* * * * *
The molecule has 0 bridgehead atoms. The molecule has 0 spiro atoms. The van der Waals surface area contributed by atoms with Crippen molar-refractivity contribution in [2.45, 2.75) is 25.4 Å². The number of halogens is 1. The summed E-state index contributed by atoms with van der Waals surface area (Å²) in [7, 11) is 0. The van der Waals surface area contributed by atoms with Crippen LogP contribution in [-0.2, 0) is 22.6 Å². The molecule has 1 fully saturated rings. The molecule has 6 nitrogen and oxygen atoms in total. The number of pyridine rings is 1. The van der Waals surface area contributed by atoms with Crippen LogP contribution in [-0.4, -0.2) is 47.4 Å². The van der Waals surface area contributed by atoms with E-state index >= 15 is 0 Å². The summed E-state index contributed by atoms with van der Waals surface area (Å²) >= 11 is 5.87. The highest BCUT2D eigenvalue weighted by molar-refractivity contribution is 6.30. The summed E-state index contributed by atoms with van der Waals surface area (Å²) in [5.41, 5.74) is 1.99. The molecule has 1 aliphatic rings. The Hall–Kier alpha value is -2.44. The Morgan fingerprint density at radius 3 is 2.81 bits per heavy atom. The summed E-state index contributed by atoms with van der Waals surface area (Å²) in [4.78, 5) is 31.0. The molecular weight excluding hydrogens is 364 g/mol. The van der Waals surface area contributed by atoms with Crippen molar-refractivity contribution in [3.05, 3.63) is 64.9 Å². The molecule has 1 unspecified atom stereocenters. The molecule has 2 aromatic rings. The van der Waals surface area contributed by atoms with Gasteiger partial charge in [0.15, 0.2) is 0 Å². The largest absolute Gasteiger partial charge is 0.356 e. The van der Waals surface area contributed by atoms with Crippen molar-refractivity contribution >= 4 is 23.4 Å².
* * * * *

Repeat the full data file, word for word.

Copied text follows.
The molecule has 0 bridgehead atoms. The molecule has 0 spiro atoms. The van der Waals surface area contributed by atoms with Crippen molar-refractivity contribution in [2.45, 2.75) is 25.4 Å². The number of halogens is 1. The summed E-state index contributed by atoms with van der Waals surface area (Å²) in [7, 11) is 0. The van der Waals surface area contributed by atoms with Crippen LogP contribution in [-0.2, 0) is 22.6 Å². The molecule has 1 fully saturated rings. The molecule has 6 nitrogen and oxygen atoms in total. The number of pyridine rings is 1. The van der Waals surface area contributed by atoms with Crippen LogP contribution in [-0.4, -0.2) is 47.4 Å². The van der Waals surface area contributed by atoms with E-state index >= 15 is 0 Å². The summed E-state index contributed by atoms with van der Waals surface area (Å²) >= 11 is 5.87. The highest BCUT2D eigenvalue weighted by molar-refractivity contribution is 6.30. The summed E-state index contributed by atoms with van der Waals surface area (Å²) in [5.41, 5.74) is 1.99. The molecule has 1 aliphatic rings. The Hall–Kier alpha value is -2.44. The Morgan fingerprint density at radius 3 is 2.81 bits per heavy atom. The summed E-state index contributed by atoms with van der Waals surface area (Å²) in [4.78, 5) is 31.0. The molecular weight excluding hydrogens is 364 g/mol. The van der Waals surface area contributed by atoms with Crippen molar-refractivity contribution in [3.05, 3.63) is 64.9 Å². The molecule has 1 unspecified atom stereocenters. The molecule has 2 aromatic rings. The van der Waals surface area contributed by atoms with Gasteiger partial charge in [0.15, 0.2) is 0 Å². The largest absolute Gasteiger partial charge is 0.356 e. The van der Waals surface area contributed by atoms with Crippen molar-refractivity contribution >= 4 is 23.4 Å².